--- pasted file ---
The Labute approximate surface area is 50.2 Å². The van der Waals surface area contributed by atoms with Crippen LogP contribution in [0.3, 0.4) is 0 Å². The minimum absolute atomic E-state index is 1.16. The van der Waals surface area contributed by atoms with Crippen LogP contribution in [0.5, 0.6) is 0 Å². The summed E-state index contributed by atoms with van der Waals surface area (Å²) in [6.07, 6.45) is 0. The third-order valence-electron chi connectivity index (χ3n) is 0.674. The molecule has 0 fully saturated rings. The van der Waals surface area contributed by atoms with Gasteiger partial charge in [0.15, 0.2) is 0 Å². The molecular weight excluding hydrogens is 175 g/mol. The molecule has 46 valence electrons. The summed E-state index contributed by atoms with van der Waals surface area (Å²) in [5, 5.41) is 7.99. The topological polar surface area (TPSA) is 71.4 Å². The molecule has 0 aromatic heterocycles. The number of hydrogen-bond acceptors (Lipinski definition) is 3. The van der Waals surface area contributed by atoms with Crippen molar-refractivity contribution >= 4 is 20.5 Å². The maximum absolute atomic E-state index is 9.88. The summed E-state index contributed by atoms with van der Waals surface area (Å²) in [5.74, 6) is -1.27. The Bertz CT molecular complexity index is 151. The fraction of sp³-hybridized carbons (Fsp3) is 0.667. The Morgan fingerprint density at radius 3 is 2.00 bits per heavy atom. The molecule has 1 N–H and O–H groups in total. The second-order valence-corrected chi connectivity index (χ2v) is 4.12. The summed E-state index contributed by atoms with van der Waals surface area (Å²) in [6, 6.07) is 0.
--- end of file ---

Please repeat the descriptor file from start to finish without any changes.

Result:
The Labute approximate surface area is 50.2 Å². The van der Waals surface area contributed by atoms with Crippen LogP contribution in [0.3, 0.4) is 0 Å². The minimum absolute atomic E-state index is 1.16. The van der Waals surface area contributed by atoms with Crippen LogP contribution in [0.5, 0.6) is 0 Å². The summed E-state index contributed by atoms with van der Waals surface area (Å²) in [6.07, 6.45) is 0. The third-order valence-electron chi connectivity index (χ3n) is 0.674. The molecule has 0 fully saturated rings. The van der Waals surface area contributed by atoms with Gasteiger partial charge in [0.15, 0.2) is 0 Å². The molecular weight excluding hydrogens is 175 g/mol. The molecule has 46 valence electrons. The summed E-state index contributed by atoms with van der Waals surface area (Å²) in [5, 5.41) is 7.99. The topological polar surface area (TPSA) is 71.4 Å². The molecule has 0 aromatic heterocycles. The number of hydrogen-bond acceptors (Lipinski definition) is 3. The van der Waals surface area contributed by atoms with Crippen molar-refractivity contribution >= 4 is 20.5 Å². The maximum absolute atomic E-state index is 9.88. The summed E-state index contributed by atoms with van der Waals surface area (Å²) in [5.74, 6) is -1.27. The Bertz CT molecular complexity index is 151. The fraction of sp³-hybridized carbons (Fsp3) is 0.667. The Morgan fingerprint density at radius 3 is 2.00 bits per heavy atom. The molecule has 1 N–H and O–H groups in total. The second-order valence-corrected chi connectivity index (χ2v) is 4.12. The summed E-state index contributed by atoms with van der Waals surface area (Å²) in [6, 6.07) is 0.